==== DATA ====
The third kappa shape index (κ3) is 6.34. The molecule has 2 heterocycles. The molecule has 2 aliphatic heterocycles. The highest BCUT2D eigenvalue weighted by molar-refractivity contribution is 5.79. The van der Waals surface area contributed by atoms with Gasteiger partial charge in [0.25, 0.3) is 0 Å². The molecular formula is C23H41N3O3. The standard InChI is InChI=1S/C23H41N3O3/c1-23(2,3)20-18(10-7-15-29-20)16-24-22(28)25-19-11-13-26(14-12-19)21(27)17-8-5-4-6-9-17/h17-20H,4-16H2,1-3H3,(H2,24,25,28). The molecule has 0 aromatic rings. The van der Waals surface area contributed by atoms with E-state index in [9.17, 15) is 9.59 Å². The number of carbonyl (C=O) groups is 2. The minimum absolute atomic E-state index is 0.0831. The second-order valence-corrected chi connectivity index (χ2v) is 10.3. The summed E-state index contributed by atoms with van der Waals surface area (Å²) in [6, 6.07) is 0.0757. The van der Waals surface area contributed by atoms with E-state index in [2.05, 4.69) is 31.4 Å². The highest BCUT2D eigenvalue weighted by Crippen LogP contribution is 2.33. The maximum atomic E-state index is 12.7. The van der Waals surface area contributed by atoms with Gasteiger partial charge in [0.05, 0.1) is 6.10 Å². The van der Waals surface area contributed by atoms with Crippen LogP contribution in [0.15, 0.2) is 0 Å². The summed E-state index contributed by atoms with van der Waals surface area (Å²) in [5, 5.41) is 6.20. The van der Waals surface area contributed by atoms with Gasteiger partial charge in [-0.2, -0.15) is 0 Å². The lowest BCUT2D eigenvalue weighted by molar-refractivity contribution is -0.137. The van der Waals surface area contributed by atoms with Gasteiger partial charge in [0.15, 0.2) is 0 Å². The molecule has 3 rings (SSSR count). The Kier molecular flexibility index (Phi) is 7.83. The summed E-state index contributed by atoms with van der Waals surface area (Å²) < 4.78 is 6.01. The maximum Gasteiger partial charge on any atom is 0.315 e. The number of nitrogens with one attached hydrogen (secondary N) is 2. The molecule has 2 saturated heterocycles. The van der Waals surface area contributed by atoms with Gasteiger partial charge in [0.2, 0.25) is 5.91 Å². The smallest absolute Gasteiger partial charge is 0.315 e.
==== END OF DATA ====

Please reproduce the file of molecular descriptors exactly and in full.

The third kappa shape index (κ3) is 6.34. The molecule has 2 heterocycles. The molecule has 2 aliphatic heterocycles. The highest BCUT2D eigenvalue weighted by molar-refractivity contribution is 5.79. The van der Waals surface area contributed by atoms with Gasteiger partial charge in [0.25, 0.3) is 0 Å². The molecular formula is C23H41N3O3. The standard InChI is InChI=1S/C23H41N3O3/c1-23(2,3)20-18(10-7-15-29-20)16-24-22(28)25-19-11-13-26(14-12-19)21(27)17-8-5-4-6-9-17/h17-20H,4-16H2,1-3H3,(H2,24,25,28). The molecule has 0 aromatic rings. The van der Waals surface area contributed by atoms with E-state index in [9.17, 15) is 9.59 Å². The number of carbonyl (C=O) groups is 2. The minimum absolute atomic E-state index is 0.0831. The second-order valence-corrected chi connectivity index (χ2v) is 10.3. The summed E-state index contributed by atoms with van der Waals surface area (Å²) in [6, 6.07) is 0.0757. The van der Waals surface area contributed by atoms with E-state index in [2.05, 4.69) is 31.4 Å². The highest BCUT2D eigenvalue weighted by Crippen LogP contribution is 2.33. The maximum atomic E-state index is 12.7. The van der Waals surface area contributed by atoms with Gasteiger partial charge in [0.05, 0.1) is 6.10 Å². The van der Waals surface area contributed by atoms with Crippen LogP contribution in [0.15, 0.2) is 0 Å². The summed E-state index contributed by atoms with van der Waals surface area (Å²) in [5, 5.41) is 6.20. The van der Waals surface area contributed by atoms with Gasteiger partial charge in [-0.2, -0.15) is 0 Å². The lowest BCUT2D eigenvalue weighted by molar-refractivity contribution is -0.137. The van der Waals surface area contributed by atoms with Gasteiger partial charge in [0.15, 0.2) is 0 Å². The molecule has 3 rings (SSSR count). The Kier molecular flexibility index (Phi) is 7.83. The summed E-state index contributed by atoms with van der Waals surface area (Å²) < 4.78 is 6.01. The maximum Gasteiger partial charge on any atom is 0.315 e. The number of nitrogens with one attached hydrogen (secondary N) is 2. The molecule has 2 saturated heterocycles. The van der Waals surface area contributed by atoms with Gasteiger partial charge in [0.2, 0.25) is 5.91 Å². The smallest absolute Gasteiger partial charge is 0.315 e.